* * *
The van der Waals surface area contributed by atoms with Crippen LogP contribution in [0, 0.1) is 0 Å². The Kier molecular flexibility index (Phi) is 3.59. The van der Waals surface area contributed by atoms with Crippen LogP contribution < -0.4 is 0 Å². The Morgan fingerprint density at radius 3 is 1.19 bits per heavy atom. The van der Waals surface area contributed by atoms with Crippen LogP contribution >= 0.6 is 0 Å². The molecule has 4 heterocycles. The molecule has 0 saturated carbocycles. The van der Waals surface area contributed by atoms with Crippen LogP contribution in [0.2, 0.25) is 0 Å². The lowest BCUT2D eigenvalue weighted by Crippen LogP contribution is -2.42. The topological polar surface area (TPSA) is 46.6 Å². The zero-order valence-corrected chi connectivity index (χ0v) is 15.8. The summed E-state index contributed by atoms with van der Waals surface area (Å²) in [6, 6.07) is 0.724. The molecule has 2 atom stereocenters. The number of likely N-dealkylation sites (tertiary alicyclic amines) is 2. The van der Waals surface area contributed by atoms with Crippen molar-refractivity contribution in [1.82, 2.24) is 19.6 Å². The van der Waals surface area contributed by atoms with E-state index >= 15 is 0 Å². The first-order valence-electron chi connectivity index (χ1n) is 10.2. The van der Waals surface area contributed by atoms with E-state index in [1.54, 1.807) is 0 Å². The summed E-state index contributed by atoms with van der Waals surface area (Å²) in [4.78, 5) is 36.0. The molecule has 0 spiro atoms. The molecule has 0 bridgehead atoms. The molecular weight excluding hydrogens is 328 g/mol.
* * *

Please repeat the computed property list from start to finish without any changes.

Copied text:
The van der Waals surface area contributed by atoms with Crippen LogP contribution in [0, 0.1) is 0 Å². The Kier molecular flexibility index (Phi) is 3.59. The van der Waals surface area contributed by atoms with Crippen LogP contribution < -0.4 is 0 Å². The Morgan fingerprint density at radius 3 is 1.19 bits per heavy atom. The van der Waals surface area contributed by atoms with Crippen LogP contribution >= 0.6 is 0 Å². The molecule has 4 heterocycles. The molecule has 0 saturated carbocycles. The van der Waals surface area contributed by atoms with Crippen LogP contribution in [0.2, 0.25) is 0 Å². The lowest BCUT2D eigenvalue weighted by Crippen LogP contribution is -2.42. The topological polar surface area (TPSA) is 46.6 Å². The zero-order valence-corrected chi connectivity index (χ0v) is 15.8. The summed E-state index contributed by atoms with van der Waals surface area (Å²) in [6, 6.07) is 0.724. The molecule has 2 atom stereocenters. The number of likely N-dealkylation sites (tertiary alicyclic amines) is 2. The van der Waals surface area contributed by atoms with Crippen molar-refractivity contribution in [1.82, 2.24) is 19.6 Å². The van der Waals surface area contributed by atoms with E-state index >= 15 is 0 Å². The first-order valence-electron chi connectivity index (χ1n) is 10.2. The van der Waals surface area contributed by atoms with E-state index in [1.54, 1.807) is 0 Å². The summed E-state index contributed by atoms with van der Waals surface area (Å²) in [4.78, 5) is 36.0. The molecule has 0 spiro atoms. The molecule has 0 bridgehead atoms. The molecular weight excluding hydrogens is 328 g/mol.